December 2020

The reputation of rattan has had a raw deal in recent years. Turning this around, here designer Aurelie Hoegy describes the research that led to her Wild Fibres collection.

“The work of the craftsman implies collaboration with his material. Instead of imposing a preconceived idea or shape, he needs to listen to his material.” Juhani Pallasmaa, The Thinking Hand, 2009.

For my new collection, Wild Fibres, I use rattan as an architecture of the body. I rediscovered the material during an artist-in-residency in Bali, Indonesia, where the fibres grow wild and strong in the jungle. The rattan that I use is certified with no chemical treatments and can be accessed with minimal interference to the environment. This makes the material more difficult and expensive – usually rattan furniture is made with chemically treated fibres.

Rattan fibres need to pass many stages of processing before they are ready to use. After harvest, the spiny leaf sheaths are removed on the spot. Rattan that is small in diameter is then subjected to a process called runti or lunti in Indonesian, which means removing the siliceous epidermis by rubbing, fumigation, oil curing, bleaching, washing, and polishing. These treatments are necessary to avoid defects and to increase processing possibilities and the market value.

Rattan has been used in crafts since the dawn of time in many different styles. Sadly, the qualitative and creative potential of the fibre’s organic shapes have been relatively constricted through semi-industrialization and mass production of its final products. That’s all given rattan somewhat of an ordinary reputation and it really does a disservice to its potential.

I wanted my work to tackle this, to do something creative to steer perceptions. I strove for research that would help discover new directions, aiming for objects that could be likened to a moving body as well as a living material, shifting the boundaries from the inert to the living.

I guess it was how the plants moved that originally caught my attention. Many contemporary chairs have lost that impulsive interaction between the act of sitting, the body and the environment. A chair’s relationship to the body has become more rigid and stereotyped through time.

My aim with this collection was to address this and after really watching the way rattan expands, grows, moves and follows its environment, I felt it was possible.

Rattan is one of the longest fibres in the world. It is elegant, flexible, versatile, gentle to the touch and also hard and resilient. In Indonesia I learnt a lot about how to choose and evaluate the fibre, which is connected to its colour, structure and diameter. When manipulating it, the main difficulty is finding a balance between how the material wants to bend and how I want to shape it. It took some getting used to this to avoid or prevent breakage – I found it was just best to let the fibres guide me, to find that harmony.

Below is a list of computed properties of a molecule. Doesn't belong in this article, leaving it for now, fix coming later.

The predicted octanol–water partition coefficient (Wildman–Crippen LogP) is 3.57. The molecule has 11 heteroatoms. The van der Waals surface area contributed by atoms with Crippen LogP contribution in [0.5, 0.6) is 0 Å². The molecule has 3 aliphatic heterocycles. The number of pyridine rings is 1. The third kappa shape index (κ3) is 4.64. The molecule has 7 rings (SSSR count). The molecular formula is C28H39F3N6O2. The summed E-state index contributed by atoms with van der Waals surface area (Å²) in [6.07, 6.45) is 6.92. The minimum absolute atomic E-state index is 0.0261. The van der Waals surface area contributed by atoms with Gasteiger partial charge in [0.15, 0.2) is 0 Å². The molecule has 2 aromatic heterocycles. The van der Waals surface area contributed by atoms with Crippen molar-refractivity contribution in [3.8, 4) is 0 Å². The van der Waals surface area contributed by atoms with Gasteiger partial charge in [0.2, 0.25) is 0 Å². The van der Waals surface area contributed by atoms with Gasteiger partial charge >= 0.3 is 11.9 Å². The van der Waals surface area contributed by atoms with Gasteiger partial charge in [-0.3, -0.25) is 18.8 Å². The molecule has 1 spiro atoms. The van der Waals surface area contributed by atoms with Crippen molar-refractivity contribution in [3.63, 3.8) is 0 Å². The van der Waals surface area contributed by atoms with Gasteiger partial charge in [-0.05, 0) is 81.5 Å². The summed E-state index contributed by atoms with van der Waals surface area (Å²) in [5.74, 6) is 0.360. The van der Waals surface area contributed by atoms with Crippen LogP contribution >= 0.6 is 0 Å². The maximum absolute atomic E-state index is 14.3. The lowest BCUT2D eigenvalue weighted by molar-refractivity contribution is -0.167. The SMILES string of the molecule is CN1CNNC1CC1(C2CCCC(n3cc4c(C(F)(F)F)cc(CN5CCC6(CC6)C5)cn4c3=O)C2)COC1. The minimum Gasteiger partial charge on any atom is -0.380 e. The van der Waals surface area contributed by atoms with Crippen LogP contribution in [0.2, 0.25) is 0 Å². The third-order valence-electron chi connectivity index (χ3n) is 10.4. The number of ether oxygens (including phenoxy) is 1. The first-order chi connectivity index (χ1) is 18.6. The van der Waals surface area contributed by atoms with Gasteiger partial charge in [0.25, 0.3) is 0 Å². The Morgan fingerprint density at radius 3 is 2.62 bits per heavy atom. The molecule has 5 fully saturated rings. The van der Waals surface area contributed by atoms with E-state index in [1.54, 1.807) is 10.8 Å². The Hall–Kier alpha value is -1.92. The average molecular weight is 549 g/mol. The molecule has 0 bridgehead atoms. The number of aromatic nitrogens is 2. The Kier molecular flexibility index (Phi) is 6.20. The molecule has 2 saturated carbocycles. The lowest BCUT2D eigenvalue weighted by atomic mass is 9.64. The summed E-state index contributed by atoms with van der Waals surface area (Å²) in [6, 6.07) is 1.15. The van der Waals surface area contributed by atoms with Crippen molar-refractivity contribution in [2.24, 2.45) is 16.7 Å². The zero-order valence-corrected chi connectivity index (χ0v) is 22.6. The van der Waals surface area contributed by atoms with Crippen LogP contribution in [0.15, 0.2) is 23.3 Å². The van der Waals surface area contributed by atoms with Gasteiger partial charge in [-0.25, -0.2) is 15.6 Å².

I think the start point for this collection referenced my earlier work with chairs that was also inspired by movement and the body, The Dancers (2015).  Only this time I focus on the direct interaction between the inherent movements of the material itself and our own body movement. This is what informed the construction.

I didn’t really look to other designs when thinking about this work.  I was more inspired by fashion designers, textiles, hairdressers, and choreography. One aspect of my research was to work the rattan as a textile both visually and in terms of process. I was fascinated, however, by the earliest rattan chairs that were made by Europeans in Asia and then brought back over.

One of the most famous is the N.14 Bistro Chair by Thonet. It’s so well known, but for me, even though it was an impressive technique for the time, there seems too much constraint and feels like a strict shape is imposed on a material that wants more freedom.

My approach was from the legs up to let the fibre mould itself to the skeletal structure. As it progresses upwards, the movement unfolds. The stems begin to unbridle and the branches move out more naturally.

When I got back to Paris I started to further develop the concept and focused on creating an extensive “library of forms”.  In the end I had a full assembly line of ideas from traditional techniques right down to the detailed specifics of this particular collection.

I was eventually able to make three prototypes – a duchess, a sofa and a coffee table – that all marry familiar forms with the characteristics of the fibre, giving them an overall natural and fluid anchorage to the furniture collection.

by Aurelie Hoegy

The Wild Fibres prototypes are currently showing as part of La Manufacture: A labour of Love, curated by Li Edelkoort & Philip Fimmano, during Lille Design World Capital 2020.

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First prototype. Image credit: Aurelie Hoegy
Aurelie Hoegy in her Paris atelier by Bruno Pellarin
Aurelie Hoegy in her Paris atelier by Bruno Pellarin
Banian trees in the Indonesian forest. Image credit: Aurelie Hoegy
Aurelie Hoegy's atelier in Indones
Piles of rattan. Image courtesy of Aurelie Hoegy
An old rattan workshop in Indonesia. Image courtesy of Aurelie Hoegy
This article appeared in DAM77. Order your personal copy.